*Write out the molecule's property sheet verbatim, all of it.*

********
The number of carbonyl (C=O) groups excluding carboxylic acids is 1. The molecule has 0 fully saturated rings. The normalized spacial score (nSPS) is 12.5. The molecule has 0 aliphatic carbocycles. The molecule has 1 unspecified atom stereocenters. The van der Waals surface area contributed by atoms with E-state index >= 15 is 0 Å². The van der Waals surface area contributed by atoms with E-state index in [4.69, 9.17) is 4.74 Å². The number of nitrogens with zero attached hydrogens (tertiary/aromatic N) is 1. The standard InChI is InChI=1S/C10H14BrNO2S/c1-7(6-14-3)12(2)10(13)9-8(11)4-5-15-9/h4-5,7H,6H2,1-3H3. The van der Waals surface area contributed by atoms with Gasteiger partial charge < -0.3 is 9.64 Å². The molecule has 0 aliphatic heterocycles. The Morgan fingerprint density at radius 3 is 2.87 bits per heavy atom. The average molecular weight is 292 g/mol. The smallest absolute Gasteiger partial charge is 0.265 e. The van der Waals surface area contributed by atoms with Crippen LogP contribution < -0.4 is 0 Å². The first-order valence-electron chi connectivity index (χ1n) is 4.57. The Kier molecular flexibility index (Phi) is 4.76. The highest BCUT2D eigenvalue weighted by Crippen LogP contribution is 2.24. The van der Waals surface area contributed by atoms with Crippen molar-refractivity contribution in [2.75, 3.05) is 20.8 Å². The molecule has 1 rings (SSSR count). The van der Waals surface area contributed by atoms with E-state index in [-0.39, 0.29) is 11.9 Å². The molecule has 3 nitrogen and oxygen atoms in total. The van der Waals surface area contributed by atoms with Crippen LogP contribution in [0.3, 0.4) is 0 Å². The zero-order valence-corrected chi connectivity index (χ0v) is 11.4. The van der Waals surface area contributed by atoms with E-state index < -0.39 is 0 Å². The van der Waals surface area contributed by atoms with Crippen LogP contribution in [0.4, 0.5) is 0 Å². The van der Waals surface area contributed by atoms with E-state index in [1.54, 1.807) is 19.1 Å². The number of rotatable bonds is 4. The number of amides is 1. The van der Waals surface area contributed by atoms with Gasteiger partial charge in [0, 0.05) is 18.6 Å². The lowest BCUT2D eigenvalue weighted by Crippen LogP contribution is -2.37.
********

The number of carbonyl (C=O) groups excluding carboxylic acids is 1. The molecule has 0 fully saturated rings. The normalized spacial score (nSPS) is 12.5. The molecule has 0 aliphatic carbocycles. The molecule has 1 unspecified atom stereocenters. The van der Waals surface area contributed by atoms with E-state index >= 15 is 0 Å². The van der Waals surface area contributed by atoms with E-state index in [4.69, 9.17) is 4.74 Å². The number of nitrogens with zero attached hydrogens (tertiary/aromatic N) is 1. The standard InChI is InChI=1S/C10H14BrNO2S/c1-7(6-14-3)12(2)10(13)9-8(11)4-5-15-9/h4-5,7H,6H2,1-3H3. The van der Waals surface area contributed by atoms with Gasteiger partial charge < -0.3 is 9.64 Å². The molecule has 0 aliphatic heterocycles. The Morgan fingerprint density at radius 3 is 2.87 bits per heavy atom. The average molecular weight is 292 g/mol. The smallest absolute Gasteiger partial charge is 0.265 e. The van der Waals surface area contributed by atoms with Crippen LogP contribution < -0.4 is 0 Å². The first-order valence-electron chi connectivity index (χ1n) is 4.57. The Kier molecular flexibility index (Phi) is 4.76. The highest BCUT2D eigenvalue weighted by Crippen LogP contribution is 2.24. The van der Waals surface area contributed by atoms with Crippen molar-refractivity contribution in [2.75, 3.05) is 20.8 Å². The molecule has 1 rings (SSSR count). The van der Waals surface area contributed by atoms with E-state index in [-0.39, 0.29) is 11.9 Å². The molecule has 3 nitrogen and oxygen atoms in total. The van der Waals surface area contributed by atoms with Crippen LogP contribution in [0.3, 0.4) is 0 Å². The zero-order valence-corrected chi connectivity index (χ0v) is 11.4. The van der Waals surface area contributed by atoms with E-state index < -0.39 is 0 Å². The van der Waals surface area contributed by atoms with Crippen LogP contribution in [0.4, 0.5) is 0 Å². The van der Waals surface area contributed by atoms with E-state index in [1.54, 1.807) is 19.1 Å². The number of rotatable bonds is 4. The number of amides is 1. The van der Waals surface area contributed by atoms with Gasteiger partial charge in [0, 0.05) is 18.6 Å². The lowest BCUT2D eigenvalue weighted by Crippen LogP contribution is -2.37.